Recently, a friend told me about a debate she had with a trainer. The trainer said everyone should eat a high fat, high protein breakfast. The friend didn’t feel like that was necessarily right for her.
This situation begs the question: is there a right way to eat?
While there are some basic principles most people should follow, there are plenty of reasons why your diet may skew one way or another.
Genetic differences, cultural preferences and personal preferences to name just a few.
It’s worth experimenting with nutrition to figure out what works for you.
Some of the basic principles we should all follow include:
Now, should you eat a high fat, high protein breakfast? Are small meals better than large meals? Is it bad to eat after 8pm?
If you are following the basic principles of solid nutrition, these things are not that crucial. What is crucial is finding out what you like and when you feel your best.
I understand why a trainer would recommend a high protein and fat breakfast. Protein is essential for a healthy body and most people don’t eat enough of it. Among many benefits, protein triggers hormones that reduce hunger and make you feel full. Fat is the slowest digesting macronutrient and its energy dense.
This type of breakfast could help you power through a long morning without crashing or reaching for a mid-morning snack. But it might not work for you because of any number of biological, societal or personal reasons.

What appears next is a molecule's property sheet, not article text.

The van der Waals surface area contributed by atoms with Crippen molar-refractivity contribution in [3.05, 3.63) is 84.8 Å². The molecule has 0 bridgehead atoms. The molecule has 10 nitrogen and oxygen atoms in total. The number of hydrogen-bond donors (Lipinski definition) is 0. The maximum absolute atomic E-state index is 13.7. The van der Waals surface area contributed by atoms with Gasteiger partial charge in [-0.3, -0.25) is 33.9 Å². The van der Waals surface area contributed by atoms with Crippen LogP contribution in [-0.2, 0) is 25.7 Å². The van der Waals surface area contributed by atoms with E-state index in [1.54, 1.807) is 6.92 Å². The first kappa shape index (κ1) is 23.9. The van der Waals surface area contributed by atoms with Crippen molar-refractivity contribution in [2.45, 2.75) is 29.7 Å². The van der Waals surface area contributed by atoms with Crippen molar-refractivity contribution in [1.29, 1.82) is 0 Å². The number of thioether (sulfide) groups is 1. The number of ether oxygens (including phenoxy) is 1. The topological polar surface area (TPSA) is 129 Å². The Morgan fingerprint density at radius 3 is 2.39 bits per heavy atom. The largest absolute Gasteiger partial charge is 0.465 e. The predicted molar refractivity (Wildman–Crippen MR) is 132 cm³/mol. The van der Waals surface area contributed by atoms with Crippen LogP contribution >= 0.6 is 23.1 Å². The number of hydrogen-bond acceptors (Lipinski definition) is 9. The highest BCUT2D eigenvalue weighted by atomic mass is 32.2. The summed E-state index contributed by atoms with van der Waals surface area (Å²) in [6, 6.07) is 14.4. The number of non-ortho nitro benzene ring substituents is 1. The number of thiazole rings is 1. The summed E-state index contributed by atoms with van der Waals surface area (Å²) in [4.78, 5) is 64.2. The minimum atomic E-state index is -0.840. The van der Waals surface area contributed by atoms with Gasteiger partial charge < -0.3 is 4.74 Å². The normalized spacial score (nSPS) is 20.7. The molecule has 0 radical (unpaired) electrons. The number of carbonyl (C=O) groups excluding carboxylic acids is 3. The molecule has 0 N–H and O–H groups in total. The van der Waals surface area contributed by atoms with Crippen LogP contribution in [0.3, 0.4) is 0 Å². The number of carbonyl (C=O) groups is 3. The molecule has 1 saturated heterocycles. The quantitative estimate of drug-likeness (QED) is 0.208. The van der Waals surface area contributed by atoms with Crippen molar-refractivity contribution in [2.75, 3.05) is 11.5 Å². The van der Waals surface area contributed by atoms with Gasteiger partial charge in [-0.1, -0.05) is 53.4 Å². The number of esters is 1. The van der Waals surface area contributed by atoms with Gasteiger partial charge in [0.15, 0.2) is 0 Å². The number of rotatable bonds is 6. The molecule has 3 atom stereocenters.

For years, I ate a high protein, low fat, low carb breakfast that came in around 300 calories. It would keep me going from from until 12PM. Over the last six months, I’ve experimented with much larger breakfasts - higher protein and carb, and medium fat, coming in around 500 calories. I really like my new approach, but for years I was happy with the former.
Some people feel better eating a higher fat, lower carb diet, while others prefer a lower fat, higher carb diet. For example, let’s look at a moderately active 120-pound woman eating 1800 calories. Her protein intake should be between 84-120 grams, which equates to 336-480 calories. Let’s assume she goes with 120 grams of protein. That leaves 1,320 calories for carbohydrates and fat. If she split the calories in half (50% fat, 50% carbs), she would need 73 grams of fat and 165 grams of carbohydrates.
If you’re like me, you prefer more carbohydrates. If you’re like my sister, you choose more fats. It’s a personal preference probably rooted in genetic differences.
Food is the foundation of your health and you can’t live without it. It’s important to understand the basics and experiment to find out what works for you.
There is no right diet and there is not one right way to eat.
Instead, focus on the foundation.
As we all navigate "resolution season", I suggest we focus less on quick fixes and more on building long-lasting systems that will get us where we want to go and keep us there.